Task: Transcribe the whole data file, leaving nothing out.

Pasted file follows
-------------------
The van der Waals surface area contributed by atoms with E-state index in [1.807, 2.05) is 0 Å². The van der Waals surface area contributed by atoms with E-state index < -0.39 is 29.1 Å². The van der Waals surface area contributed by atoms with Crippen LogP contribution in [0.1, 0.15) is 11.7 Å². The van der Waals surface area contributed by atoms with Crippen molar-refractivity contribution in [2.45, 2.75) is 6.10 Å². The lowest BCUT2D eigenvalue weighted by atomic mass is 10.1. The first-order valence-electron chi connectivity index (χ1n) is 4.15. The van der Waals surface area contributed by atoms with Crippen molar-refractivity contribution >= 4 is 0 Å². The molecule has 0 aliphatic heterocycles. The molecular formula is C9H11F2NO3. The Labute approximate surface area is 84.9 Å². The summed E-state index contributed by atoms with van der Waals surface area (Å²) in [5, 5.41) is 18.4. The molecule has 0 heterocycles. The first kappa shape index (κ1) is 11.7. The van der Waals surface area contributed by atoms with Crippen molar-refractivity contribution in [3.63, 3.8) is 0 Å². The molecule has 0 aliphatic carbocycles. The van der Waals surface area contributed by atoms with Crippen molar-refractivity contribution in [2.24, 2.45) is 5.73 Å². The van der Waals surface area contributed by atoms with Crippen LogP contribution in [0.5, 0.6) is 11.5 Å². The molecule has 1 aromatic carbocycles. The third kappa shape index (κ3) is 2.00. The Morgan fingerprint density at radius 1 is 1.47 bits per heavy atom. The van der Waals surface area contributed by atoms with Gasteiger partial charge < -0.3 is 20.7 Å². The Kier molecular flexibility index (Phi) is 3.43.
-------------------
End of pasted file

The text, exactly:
The van der Waals surface area contributed by atoms with E-state index in [1.807, 2.05) is 0 Å². The van der Waals surface area contributed by atoms with E-state index < -0.39 is 29.1 Å². The van der Waals surface area contributed by atoms with Crippen LogP contribution in [0.1, 0.15) is 11.7 Å². The van der Waals surface area contributed by atoms with Crippen molar-refractivity contribution in [2.45, 2.75) is 6.10 Å². The lowest BCUT2D eigenvalue weighted by atomic mass is 10.1. The first-order valence-electron chi connectivity index (χ1n) is 4.15. The van der Waals surface area contributed by atoms with Crippen molar-refractivity contribution >= 4 is 0 Å². The molecule has 0 aliphatic heterocycles. The molecular formula is C9H11F2NO3. The Labute approximate surface area is 84.9 Å². The summed E-state index contributed by atoms with van der Waals surface area (Å²) in [5, 5.41) is 18.4. The molecule has 0 heterocycles. The first kappa shape index (κ1) is 11.7. The van der Waals surface area contributed by atoms with Crippen molar-refractivity contribution in [3.63, 3.8) is 0 Å². The molecule has 0 aliphatic carbocycles. The van der Waals surface area contributed by atoms with Crippen molar-refractivity contribution in [2.24, 2.45) is 5.73 Å². The van der Waals surface area contributed by atoms with Crippen LogP contribution in [0.5, 0.6) is 11.5 Å². The molecule has 1 aromatic carbocycles. The third kappa shape index (κ3) is 2.00. The Morgan fingerprint density at radius 1 is 1.47 bits per heavy atom. The van der Waals surface area contributed by atoms with Gasteiger partial charge < -0.3 is 20.7 Å². The Kier molecular flexibility index (Phi) is 3.43.